By failing to crack down on all terrorist groups operating in the country, Pakistan runs the risk of becoming embroiled in a serious conflict with India.
In January, the complexity of South Asia’s security dynamics once again came into full view. The new year was barely more than a day old when a group of Pakistan-based jihadists slipped into a major Indian air base at Pathankot and engaged in a multiday firefight that left at least seven security personnel dead and wounded about 20 more. The attack came less than a month after US Deputy Secretary of State Antony Blinken warned of the possibility of “an unintentional conflict” between New Delhi and Islamabad sparked by a terrorist strike.
India places blame for the assault on a militant outfit called Jaish-e-Mohammad (Army of Mohammad), which is also thought to have played a role in the brazen December 2001 terrorist attack on the Indian parliament—an event that ignited a months-long military confrontation between India and Pakistan.
Two weeks after the Pathankot attack, another jihadist band snuck across the border from Afghanistan and massacred at least 20 students and teachers at a university in Charsadda in northwestern Pakistan—close to the country’s tribal belt, a notoriously lawless area festooned with all kinds of extremist organizations. Responsibility for the attack was claimed by a faction of the Pakistan Taliban that had carried out the horrific December 2014 slaughter of some 140 children at a school in nearby Peshawar that is managed by the Pakistani army.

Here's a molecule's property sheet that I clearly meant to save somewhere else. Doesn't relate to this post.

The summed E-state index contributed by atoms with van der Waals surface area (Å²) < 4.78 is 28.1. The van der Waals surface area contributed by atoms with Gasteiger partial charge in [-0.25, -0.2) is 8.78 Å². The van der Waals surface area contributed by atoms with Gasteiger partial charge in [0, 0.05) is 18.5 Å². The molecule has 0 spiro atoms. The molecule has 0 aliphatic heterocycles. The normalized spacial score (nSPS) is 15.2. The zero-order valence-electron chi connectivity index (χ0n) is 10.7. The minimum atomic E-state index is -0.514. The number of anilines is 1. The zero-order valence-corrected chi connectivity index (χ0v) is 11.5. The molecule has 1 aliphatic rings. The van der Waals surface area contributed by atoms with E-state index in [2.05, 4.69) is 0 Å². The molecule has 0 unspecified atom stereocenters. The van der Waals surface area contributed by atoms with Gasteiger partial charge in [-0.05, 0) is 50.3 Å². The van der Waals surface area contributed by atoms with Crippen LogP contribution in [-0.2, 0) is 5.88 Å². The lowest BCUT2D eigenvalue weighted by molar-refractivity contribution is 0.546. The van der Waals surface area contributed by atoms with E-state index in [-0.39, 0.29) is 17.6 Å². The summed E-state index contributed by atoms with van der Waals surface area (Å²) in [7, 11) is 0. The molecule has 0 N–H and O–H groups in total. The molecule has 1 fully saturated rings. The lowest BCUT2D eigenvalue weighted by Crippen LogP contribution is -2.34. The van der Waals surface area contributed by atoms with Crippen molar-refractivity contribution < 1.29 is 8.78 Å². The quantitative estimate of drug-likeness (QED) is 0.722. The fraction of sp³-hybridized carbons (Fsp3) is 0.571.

Both attacks in January 2016 were conducted at widely-separated locations by two different jihadist networks with distinct agendas. Jaish-e-Mohammad (JeM), which benefits from links with Pakistani security services, is focused on wresting control of the Indian portion of Kashmir away from New Delhi. The Pakistan Taliban, on the other hand, directs its energies to attacking the institutions of the Pakistani state.
But both groups share a few similarities. First, they find shelter in cross-border sanctuaries, effectively placing them beyond the retaliation of the aggrieved countries. JeM has been officially banned in Pakistan since 2002, but nonetheless maintains an open presence in the country’s Punjab heartland. Indeed, Pakistani authorities have attempted in recent years to build up the organization in an attempt to diminish the Pakistan Taliban’s ideological appeal and lure away its foot soldiers.
In contrast, the Pakistani army has mostly driven the Pakistan Taliban out of the country. But the group has found refuge in Afghanistan, in connivance with Afghan officials seeking to pay Islamabad back for its patronage of the Afghan Taliban. A senior Pakistan Taliban leader recently conceded to a Western journalist that, “In Pakistan we can hardly operate anymore. In Afghanistan, we have no problem going anywhere.”